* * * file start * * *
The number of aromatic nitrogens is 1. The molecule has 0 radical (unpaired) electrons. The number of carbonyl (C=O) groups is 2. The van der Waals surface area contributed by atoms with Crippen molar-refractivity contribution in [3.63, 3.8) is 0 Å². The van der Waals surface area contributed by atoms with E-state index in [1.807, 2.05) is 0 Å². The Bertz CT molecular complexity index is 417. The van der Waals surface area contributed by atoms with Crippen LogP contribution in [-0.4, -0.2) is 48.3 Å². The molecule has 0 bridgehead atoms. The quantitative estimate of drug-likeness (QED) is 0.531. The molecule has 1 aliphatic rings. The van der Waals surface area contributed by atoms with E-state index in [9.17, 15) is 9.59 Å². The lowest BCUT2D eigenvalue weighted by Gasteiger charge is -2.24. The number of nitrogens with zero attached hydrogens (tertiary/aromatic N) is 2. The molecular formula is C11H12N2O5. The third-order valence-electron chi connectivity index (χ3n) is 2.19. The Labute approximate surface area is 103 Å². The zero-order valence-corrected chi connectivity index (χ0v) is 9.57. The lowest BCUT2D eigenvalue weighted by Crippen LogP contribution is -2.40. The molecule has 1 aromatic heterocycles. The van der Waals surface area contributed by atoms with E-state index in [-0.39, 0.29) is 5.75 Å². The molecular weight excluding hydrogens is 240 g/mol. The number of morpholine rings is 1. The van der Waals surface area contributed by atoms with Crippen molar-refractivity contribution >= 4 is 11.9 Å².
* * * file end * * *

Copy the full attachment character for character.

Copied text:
The number of aromatic nitrogens is 1. The molecule has 0 radical (unpaired) electrons. The number of carbonyl (C=O) groups is 2. The van der Waals surface area contributed by atoms with Crippen molar-refractivity contribution in [3.63, 3.8) is 0 Å². The van der Waals surface area contributed by atoms with E-state index in [1.807, 2.05) is 0 Å². The Bertz CT molecular complexity index is 417. The van der Waals surface area contributed by atoms with Crippen LogP contribution in [-0.4, -0.2) is 48.3 Å². The molecule has 0 bridgehead atoms. The quantitative estimate of drug-likeness (QED) is 0.531. The molecule has 1 aliphatic rings. The van der Waals surface area contributed by atoms with E-state index in [9.17, 15) is 9.59 Å². The lowest BCUT2D eigenvalue weighted by Gasteiger charge is -2.24. The number of nitrogens with zero attached hydrogens (tertiary/aromatic N) is 2. The molecular formula is C11H12N2O5. The third-order valence-electron chi connectivity index (χ3n) is 2.19. The Labute approximate surface area is 103 Å². The zero-order valence-corrected chi connectivity index (χ0v) is 9.57. The lowest BCUT2D eigenvalue weighted by Crippen LogP contribution is -2.40. The molecule has 1 aromatic heterocycles. The van der Waals surface area contributed by atoms with E-state index in [-0.39, 0.29) is 5.75 Å². The molecular weight excluding hydrogens is 240 g/mol. The number of morpholine rings is 1. The van der Waals surface area contributed by atoms with Crippen molar-refractivity contribution >= 4 is 11.9 Å².